1. Know whether we are seeing the others we relate to as thou or it?

The philosopher Martin Buber describes two kinds of human relationships. I-It and I-Thou. In relation to nature, ourselves and God, I-It sees us as separate. Others are to be used for our benefit. I-Thou sees us as involved in a sacred relationship of communion. Others are to be respected and cherished. As Buber says, “Love is the responsibility of an I for a Thou.”

  1. Recognize that our human roots are in partnership, but we have been living in domination.

For more than 99% of our human history we lived as nomadic hunter-gatherers, but for the last 6,000 to 10,000 years we have lived within a dominator culture we euphemistically refer to as “civilization.” Hunter-gatherers lived in an I-Thou relationship to their whole world. “Native Americans,” writes Joseph Campbell in The Power of Myth, “addressed all of life as a ‘thou’—the trees, the stones, everything. He goes on to suggest to us, “You can address anything as a ‘thou,’ and if you do, you can feel the change in your own psychology. The ego that sees a ‘thou’ is not the same ego that sees an ‘it.’”

  1. Solving people-problems is like playing jazz together.

I’ve been a therapist for more than 50 years now. When I started out, I knew very little about myself or others. I was a like a beginning music student playing “twinkle-twinkle little star” and getting the prescribed response from a client, “how I wonder where you are.” For years now, I feel more like a jazz musician playing intricate riffs that come to me intuitively. At the beginning, a session felt like walking across a bridge over a stream–very safe, very predictable, and very distant from the waters of life. In recent years I skip across the river jumping from stone to stone, never knowing where to jump next until I intuitively make the leap.

  1. Not all therapists are healers.

I still remember being a graduate student and learning from senior therapists. My student placement was at a mental hospital and we watched a psychiatrist working with a patient through a one-way mirror. We were supposed to be seeing a master at work and the expert seemed very adept at guiding each session. On one occasion the patient reached out to shake the therapist’s hand, but the therapist didn’t reach back and simply said, “I’ll see you next week.”

When we questioned the therapist about what seemed to us an unnecessarily cold response, we were told that his job was to be a blank screen on which the patient would work out their childhood issues. I thought then, and still think, that I had a good demonstration of an I-It therapist that was not a true healer.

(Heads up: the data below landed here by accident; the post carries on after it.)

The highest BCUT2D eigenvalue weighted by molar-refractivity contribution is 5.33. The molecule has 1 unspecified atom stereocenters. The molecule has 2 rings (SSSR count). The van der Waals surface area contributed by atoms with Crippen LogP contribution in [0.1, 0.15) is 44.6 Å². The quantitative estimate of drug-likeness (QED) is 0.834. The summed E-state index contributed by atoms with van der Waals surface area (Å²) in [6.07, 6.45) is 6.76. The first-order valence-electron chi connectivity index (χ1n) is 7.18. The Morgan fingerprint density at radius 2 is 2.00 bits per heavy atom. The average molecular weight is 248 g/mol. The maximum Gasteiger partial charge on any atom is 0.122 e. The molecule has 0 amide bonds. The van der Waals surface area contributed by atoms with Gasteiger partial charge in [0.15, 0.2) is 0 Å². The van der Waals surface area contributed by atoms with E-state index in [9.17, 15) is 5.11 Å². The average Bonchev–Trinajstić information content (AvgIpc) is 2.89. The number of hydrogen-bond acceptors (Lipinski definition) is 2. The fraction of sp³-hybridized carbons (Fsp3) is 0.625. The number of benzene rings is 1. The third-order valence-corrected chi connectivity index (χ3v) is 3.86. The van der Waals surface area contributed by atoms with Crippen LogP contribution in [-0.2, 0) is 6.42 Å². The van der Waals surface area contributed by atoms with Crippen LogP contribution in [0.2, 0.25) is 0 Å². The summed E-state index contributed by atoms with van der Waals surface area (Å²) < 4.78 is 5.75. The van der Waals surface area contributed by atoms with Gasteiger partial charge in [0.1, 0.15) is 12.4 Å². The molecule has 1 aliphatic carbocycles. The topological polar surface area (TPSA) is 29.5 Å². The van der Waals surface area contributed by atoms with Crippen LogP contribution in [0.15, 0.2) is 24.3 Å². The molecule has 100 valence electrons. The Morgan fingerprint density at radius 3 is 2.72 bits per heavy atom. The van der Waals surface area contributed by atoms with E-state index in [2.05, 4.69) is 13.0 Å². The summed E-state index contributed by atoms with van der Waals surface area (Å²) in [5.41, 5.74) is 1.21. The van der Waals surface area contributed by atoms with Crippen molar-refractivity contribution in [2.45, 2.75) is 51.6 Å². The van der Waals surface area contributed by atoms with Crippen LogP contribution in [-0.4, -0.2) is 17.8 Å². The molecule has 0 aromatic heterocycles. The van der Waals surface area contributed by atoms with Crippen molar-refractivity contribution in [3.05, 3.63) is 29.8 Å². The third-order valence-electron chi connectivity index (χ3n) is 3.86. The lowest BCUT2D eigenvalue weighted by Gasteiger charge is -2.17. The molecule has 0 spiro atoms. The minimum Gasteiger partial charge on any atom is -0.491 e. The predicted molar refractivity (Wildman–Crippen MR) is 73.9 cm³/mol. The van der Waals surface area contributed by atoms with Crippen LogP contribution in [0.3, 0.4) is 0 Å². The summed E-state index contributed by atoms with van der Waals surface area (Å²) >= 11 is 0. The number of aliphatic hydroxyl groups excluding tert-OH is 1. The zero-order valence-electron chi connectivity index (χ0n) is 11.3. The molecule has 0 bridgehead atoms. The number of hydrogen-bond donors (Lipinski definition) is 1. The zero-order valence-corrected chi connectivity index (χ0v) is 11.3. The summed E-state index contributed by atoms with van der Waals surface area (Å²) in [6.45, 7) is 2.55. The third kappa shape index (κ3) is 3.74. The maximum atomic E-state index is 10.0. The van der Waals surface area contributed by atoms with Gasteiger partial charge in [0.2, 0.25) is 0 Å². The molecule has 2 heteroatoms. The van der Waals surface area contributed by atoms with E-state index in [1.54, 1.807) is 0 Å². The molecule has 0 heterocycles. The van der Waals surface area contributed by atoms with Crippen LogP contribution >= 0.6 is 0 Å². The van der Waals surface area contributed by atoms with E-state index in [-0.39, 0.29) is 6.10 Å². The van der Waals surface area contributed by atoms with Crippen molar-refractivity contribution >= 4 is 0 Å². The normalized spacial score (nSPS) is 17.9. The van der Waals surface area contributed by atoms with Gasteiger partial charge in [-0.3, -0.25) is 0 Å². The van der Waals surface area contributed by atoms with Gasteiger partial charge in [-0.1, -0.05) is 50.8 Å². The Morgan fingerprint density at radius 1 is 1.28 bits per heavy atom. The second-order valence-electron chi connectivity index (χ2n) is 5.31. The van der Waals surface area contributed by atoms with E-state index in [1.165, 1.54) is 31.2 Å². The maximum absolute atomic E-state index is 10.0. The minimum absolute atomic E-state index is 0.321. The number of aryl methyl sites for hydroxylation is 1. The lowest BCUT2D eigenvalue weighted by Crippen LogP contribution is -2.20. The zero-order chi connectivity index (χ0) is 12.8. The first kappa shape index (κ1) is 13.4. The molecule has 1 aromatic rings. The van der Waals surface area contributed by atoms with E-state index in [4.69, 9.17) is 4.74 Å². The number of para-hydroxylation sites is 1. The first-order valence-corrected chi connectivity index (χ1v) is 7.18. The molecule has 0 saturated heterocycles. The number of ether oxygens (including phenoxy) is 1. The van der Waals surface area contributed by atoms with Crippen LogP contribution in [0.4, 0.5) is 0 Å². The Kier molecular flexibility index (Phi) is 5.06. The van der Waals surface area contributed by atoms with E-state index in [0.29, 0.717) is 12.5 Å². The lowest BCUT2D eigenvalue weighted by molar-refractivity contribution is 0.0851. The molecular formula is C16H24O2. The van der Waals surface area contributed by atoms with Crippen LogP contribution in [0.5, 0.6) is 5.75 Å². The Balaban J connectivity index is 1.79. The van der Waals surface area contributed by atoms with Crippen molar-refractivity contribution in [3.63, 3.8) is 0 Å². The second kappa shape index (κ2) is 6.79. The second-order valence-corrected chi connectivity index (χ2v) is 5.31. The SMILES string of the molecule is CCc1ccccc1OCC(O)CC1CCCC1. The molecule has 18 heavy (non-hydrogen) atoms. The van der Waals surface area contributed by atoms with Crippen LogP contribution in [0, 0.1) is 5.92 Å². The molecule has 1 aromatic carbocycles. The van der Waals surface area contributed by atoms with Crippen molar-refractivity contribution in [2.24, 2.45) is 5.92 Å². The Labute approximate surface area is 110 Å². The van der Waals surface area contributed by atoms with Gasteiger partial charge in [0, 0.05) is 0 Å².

1. Both partners must have skin in the game. 

Most therapists, like most people, keep their own personal issues private and separate. That’s good, to a degree. We don’t want to use the therapeutic session to work out our own problems. We need to do that in our own therapy sessions. But, even more than most, I’ve found therapists deny their own relationship problems. I know that was true for me. I had been a marriage and family counselor for many years even though I had gone through two marriages and divorces. I felt like a fraud. How could I really be helpful to others, if I couldn’t get my own relationship life together? I finally, reached out for help and spent years in therapy and more years really delving deeply into how to have a great marriage. My wife, Carlin, and I have been married now for more than 40 years.

Now, I have skin in the game in all my sessions. I recognize that both my clients, and myself, have something at risk. All relationships grow and change, and we must all grow and change with them. Though I focus on my clients, I know that we’re both learning how to love deeply and well.

  1. Those who are committed to solving people-problems must have soul in the game.

Having skin in the game means we must be willing to put something at risk. Therapists, like most people, want to stay safe and secure and still get the benefits of having a loving and passionate relationship. But like the trapeze artist, we must let go of one bar and risk falling, if we are going to reach for and grasp the bar that is waiting for us. No risk, no reward.